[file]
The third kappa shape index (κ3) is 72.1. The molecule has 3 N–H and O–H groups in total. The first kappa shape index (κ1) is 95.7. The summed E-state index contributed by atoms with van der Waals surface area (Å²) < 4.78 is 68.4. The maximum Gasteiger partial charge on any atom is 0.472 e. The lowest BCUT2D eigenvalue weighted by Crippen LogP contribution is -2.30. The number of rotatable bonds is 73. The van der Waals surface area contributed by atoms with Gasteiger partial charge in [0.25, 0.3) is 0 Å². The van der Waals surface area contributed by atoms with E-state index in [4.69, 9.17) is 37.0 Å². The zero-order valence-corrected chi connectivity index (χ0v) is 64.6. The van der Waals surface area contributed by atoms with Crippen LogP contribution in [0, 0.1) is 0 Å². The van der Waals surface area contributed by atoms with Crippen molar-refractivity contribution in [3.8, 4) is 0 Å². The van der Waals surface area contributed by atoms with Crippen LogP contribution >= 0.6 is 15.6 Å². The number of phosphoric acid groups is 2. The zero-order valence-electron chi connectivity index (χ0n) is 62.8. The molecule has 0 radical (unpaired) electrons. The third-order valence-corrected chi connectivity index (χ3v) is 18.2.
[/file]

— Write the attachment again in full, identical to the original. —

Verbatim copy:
The third kappa shape index (κ3) is 72.1. The molecule has 3 N–H and O–H groups in total. The first kappa shape index (κ1) is 95.7. The summed E-state index contributed by atoms with van der Waals surface area (Å²) < 4.78 is 68.4. The maximum Gasteiger partial charge on any atom is 0.472 e. The lowest BCUT2D eigenvalue weighted by Crippen LogP contribution is -2.30. The number of rotatable bonds is 73. The van der Waals surface area contributed by atoms with Gasteiger partial charge in [0.25, 0.3) is 0 Å². The van der Waals surface area contributed by atoms with E-state index in [4.69, 9.17) is 37.0 Å². The zero-order valence-corrected chi connectivity index (χ0v) is 64.6. The van der Waals surface area contributed by atoms with Crippen LogP contribution in [0, 0.1) is 0 Å². The van der Waals surface area contributed by atoms with Crippen molar-refractivity contribution in [3.8, 4) is 0 Å². The van der Waals surface area contributed by atoms with Crippen LogP contribution >= 0.6 is 15.6 Å². The number of phosphoric acid groups is 2. The zero-order valence-electron chi connectivity index (χ0n) is 62.8. The molecule has 0 radical (unpaired) electrons. The third-order valence-corrected chi connectivity index (χ3v) is 18.2.